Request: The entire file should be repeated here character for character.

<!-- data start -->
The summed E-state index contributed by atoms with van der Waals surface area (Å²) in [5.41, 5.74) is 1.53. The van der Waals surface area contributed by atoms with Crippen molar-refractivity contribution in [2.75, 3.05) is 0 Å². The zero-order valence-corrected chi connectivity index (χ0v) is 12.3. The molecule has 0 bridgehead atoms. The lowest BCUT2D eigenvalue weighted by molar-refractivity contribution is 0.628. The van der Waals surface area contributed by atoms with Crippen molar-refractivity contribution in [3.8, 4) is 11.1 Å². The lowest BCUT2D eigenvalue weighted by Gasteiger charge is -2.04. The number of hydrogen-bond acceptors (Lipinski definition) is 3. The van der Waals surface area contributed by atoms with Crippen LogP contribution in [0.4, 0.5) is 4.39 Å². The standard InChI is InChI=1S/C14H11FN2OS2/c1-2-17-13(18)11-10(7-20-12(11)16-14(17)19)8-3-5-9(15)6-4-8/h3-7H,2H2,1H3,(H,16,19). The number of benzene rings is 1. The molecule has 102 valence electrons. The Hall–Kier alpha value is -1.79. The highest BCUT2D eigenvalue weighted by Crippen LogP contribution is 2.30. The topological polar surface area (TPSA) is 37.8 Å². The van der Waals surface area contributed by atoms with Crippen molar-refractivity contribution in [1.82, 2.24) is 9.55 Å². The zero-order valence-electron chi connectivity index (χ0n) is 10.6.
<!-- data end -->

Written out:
The summed E-state index contributed by atoms with van der Waals surface area (Å²) in [5.41, 5.74) is 1.53. The van der Waals surface area contributed by atoms with Crippen molar-refractivity contribution in [2.75, 3.05) is 0 Å². The zero-order valence-corrected chi connectivity index (χ0v) is 12.3. The molecule has 0 bridgehead atoms. The lowest BCUT2D eigenvalue weighted by molar-refractivity contribution is 0.628. The van der Waals surface area contributed by atoms with Crippen molar-refractivity contribution in [3.8, 4) is 11.1 Å². The lowest BCUT2D eigenvalue weighted by Gasteiger charge is -2.04. The number of hydrogen-bond acceptors (Lipinski definition) is 3. The van der Waals surface area contributed by atoms with Crippen LogP contribution in [0.4, 0.5) is 4.39 Å². The standard InChI is InChI=1S/C14H11FN2OS2/c1-2-17-13(18)11-10(7-20-12(11)16-14(17)19)8-3-5-9(15)6-4-8/h3-7H,2H2,1H3,(H,16,19). The number of benzene rings is 1. The molecule has 102 valence electrons. The Hall–Kier alpha value is -1.79. The highest BCUT2D eigenvalue weighted by Crippen LogP contribution is 2.30. The topological polar surface area (TPSA) is 37.8 Å². The van der Waals surface area contributed by atoms with Crippen molar-refractivity contribution in [1.82, 2.24) is 9.55 Å². The zero-order valence-electron chi connectivity index (χ0n) is 10.6.